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Propagate a bird cherry tree?

I've mentioned this tree (prunus padus species I think) several times but for some reason I just haven't been able to bring myself to cut it down yet. I think I feel sorry for it because it's a native tree, but it's never been very happy (no flowers, usually covered in aphids). It's a volunteer and is growing in a rather inconvenient place. 

I had half a thought to try and propagate it and plant the descendant in a more suitable location before cutting the parent down. Has anyone tried this with a tree in the cherry family? I know it works well with willow but I haven't tried anything else. 


  • pinutpinut Posts: 186
    I call them rogues instead of volunteers.

    Cherries are very easy to propagate by air-layering. I've done it on wild cherries, on ornamental cherries cultivated for their magnificent cherry blossoms and on cherries cultivated for their fruit.

    They are even easier to propagate if you happen to find root suckers. These are tree roots which produce sucker growth when the roots are near to the surface of the soil. You just need to chop the root in order to separate it from the parent plant and, hey presto, you have a young rooted tree.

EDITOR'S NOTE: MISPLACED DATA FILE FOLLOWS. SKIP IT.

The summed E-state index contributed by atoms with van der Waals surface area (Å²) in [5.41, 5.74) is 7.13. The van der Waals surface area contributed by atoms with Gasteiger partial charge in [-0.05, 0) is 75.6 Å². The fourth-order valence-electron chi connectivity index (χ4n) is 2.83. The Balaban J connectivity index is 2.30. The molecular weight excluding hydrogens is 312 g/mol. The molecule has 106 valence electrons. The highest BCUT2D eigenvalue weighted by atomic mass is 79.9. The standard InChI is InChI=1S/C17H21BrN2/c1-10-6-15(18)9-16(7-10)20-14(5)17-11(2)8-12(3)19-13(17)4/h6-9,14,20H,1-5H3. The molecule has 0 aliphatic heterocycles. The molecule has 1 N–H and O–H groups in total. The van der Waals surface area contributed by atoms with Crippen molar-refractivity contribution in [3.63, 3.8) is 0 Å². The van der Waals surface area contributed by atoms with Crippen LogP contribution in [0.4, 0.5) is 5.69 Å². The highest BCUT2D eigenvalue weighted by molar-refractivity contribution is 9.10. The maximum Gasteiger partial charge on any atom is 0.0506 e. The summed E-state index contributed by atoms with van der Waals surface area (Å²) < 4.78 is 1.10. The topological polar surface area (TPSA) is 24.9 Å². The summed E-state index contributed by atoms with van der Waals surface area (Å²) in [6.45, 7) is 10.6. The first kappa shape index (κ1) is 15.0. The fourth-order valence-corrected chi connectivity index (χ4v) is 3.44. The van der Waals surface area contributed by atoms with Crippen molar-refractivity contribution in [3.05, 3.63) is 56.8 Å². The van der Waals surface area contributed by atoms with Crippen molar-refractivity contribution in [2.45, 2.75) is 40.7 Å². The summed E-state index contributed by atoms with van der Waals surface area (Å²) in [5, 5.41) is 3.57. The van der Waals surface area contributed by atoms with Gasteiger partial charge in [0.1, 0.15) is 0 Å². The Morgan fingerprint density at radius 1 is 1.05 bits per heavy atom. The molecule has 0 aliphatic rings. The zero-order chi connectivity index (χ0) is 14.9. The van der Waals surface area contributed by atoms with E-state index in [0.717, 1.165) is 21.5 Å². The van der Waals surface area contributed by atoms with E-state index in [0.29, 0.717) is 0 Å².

When air-layering, choose a position on the main trunk or branch that, when cut off, already resembles an interesting tree but smaller.

    If you air-layer now in August then it won't be ready to be separated until probably next July - the layered part of the branch needs that time in order to form roots as there is not enough of the growing season remaining.

    Here's another thought after creating the offspring by air-layering. If the main trunk is, say, six inches in diameter or less then do a severe trunk chop and replant the stump elsewhere. You can then regrow the whole tree - this is a common bonsai technique for creating the right proportions for a small tree.

  • ManderMander Posts: 335
    Wow I had not thought of trying to replant the trunk! The tree is only about 3 inches diameter at most. Fortunately I don't see any signs of suckers. 

    Ideally I'd dig it up but it's very close to the fence and awkward to reach. 
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